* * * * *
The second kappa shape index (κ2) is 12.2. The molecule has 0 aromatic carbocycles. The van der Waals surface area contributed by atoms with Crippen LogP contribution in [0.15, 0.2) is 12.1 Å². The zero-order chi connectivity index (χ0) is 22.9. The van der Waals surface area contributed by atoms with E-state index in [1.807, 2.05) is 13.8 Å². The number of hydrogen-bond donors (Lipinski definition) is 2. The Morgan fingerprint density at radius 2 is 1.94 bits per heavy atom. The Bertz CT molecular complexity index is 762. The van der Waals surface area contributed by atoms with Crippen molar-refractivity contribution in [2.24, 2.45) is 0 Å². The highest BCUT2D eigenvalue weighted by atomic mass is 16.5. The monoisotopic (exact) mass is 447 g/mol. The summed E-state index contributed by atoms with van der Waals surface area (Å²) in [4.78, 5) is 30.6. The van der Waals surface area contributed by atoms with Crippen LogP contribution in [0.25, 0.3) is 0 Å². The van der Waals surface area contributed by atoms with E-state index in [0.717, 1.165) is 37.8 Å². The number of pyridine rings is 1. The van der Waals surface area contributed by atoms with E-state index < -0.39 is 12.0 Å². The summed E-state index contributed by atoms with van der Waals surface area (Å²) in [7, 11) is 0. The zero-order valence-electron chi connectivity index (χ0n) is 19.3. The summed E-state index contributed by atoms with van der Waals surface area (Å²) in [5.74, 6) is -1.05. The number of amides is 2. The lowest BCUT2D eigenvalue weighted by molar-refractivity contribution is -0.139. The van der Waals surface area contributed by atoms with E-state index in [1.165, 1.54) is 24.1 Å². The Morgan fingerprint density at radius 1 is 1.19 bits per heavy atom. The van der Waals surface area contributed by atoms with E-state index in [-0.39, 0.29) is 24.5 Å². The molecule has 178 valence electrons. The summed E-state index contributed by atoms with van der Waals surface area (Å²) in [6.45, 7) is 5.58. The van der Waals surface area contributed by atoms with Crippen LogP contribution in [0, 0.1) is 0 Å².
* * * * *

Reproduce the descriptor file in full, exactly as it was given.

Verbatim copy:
The second kappa shape index (κ2) is 12.2. The molecule has 0 aromatic carbocycles. The van der Waals surface area contributed by atoms with Crippen LogP contribution in [0.15, 0.2) is 12.1 Å². The zero-order chi connectivity index (χ0) is 22.9. The van der Waals surface area contributed by atoms with E-state index in [1.807, 2.05) is 13.8 Å². The number of hydrogen-bond donors (Lipinski definition) is 2. The Morgan fingerprint density at radius 2 is 1.94 bits per heavy atom. The Bertz CT molecular complexity index is 762. The van der Waals surface area contributed by atoms with Crippen molar-refractivity contribution in [2.24, 2.45) is 0 Å². The highest BCUT2D eigenvalue weighted by atomic mass is 16.5. The monoisotopic (exact) mass is 447 g/mol. The summed E-state index contributed by atoms with van der Waals surface area (Å²) in [4.78, 5) is 30.6. The van der Waals surface area contributed by atoms with Crippen LogP contribution in [0.25, 0.3) is 0 Å². The van der Waals surface area contributed by atoms with E-state index in [0.717, 1.165) is 37.8 Å². The number of pyridine rings is 1. The van der Waals surface area contributed by atoms with E-state index < -0.39 is 12.0 Å². The summed E-state index contributed by atoms with van der Waals surface area (Å²) in [7, 11) is 0. The zero-order valence-electron chi connectivity index (χ0n) is 19.3. The summed E-state index contributed by atoms with van der Waals surface area (Å²) in [5.74, 6) is -1.05. The number of amides is 2. The lowest BCUT2D eigenvalue weighted by molar-refractivity contribution is -0.139. The van der Waals surface area contributed by atoms with E-state index in [1.165, 1.54) is 24.1 Å². The Morgan fingerprint density at radius 1 is 1.19 bits per heavy atom. The van der Waals surface area contributed by atoms with E-state index in [-0.39, 0.29) is 24.5 Å². The molecule has 178 valence electrons. The summed E-state index contributed by atoms with van der Waals surface area (Å²) in [6.45, 7) is 5.58. The van der Waals surface area contributed by atoms with Crippen LogP contribution in [0, 0.1) is 0 Å².